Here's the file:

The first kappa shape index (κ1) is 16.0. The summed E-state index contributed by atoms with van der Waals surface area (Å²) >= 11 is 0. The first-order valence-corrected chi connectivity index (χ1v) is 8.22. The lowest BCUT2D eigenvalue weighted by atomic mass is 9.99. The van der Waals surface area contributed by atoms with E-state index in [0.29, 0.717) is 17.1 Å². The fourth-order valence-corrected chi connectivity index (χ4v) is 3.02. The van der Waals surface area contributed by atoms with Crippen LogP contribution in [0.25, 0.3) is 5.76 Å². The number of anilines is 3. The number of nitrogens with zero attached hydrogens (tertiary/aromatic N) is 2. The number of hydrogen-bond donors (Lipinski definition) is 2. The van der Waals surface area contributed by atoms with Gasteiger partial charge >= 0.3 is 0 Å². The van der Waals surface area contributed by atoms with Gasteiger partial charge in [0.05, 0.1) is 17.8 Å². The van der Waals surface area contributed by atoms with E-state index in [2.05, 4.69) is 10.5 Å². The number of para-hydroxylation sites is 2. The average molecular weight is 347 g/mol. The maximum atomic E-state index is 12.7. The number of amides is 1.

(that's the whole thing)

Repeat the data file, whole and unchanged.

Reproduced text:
The first kappa shape index (κ1) is 16.0. The summed E-state index contributed by atoms with van der Waals surface area (Å²) >= 11 is 0. The first-order valence-corrected chi connectivity index (χ1v) is 8.22. The lowest BCUT2D eigenvalue weighted by atomic mass is 9.99. The van der Waals surface area contributed by atoms with E-state index in [0.29, 0.717) is 17.1 Å². The fourth-order valence-corrected chi connectivity index (χ4v) is 3.02. The van der Waals surface area contributed by atoms with Crippen LogP contribution in [0.25, 0.3) is 5.76 Å². The number of anilines is 3. The number of nitrogens with zero attached hydrogens (tertiary/aromatic N) is 2. The number of hydrogen-bond donors (Lipinski definition) is 2. The van der Waals surface area contributed by atoms with Gasteiger partial charge >= 0.3 is 0 Å². The van der Waals surface area contributed by atoms with Gasteiger partial charge in [0.05, 0.1) is 17.8 Å². The van der Waals surface area contributed by atoms with E-state index in [2.05, 4.69) is 10.5 Å². The number of para-hydroxylation sites is 2. The average molecular weight is 347 g/mol. The maximum atomic E-state index is 12.7. The number of amides is 1.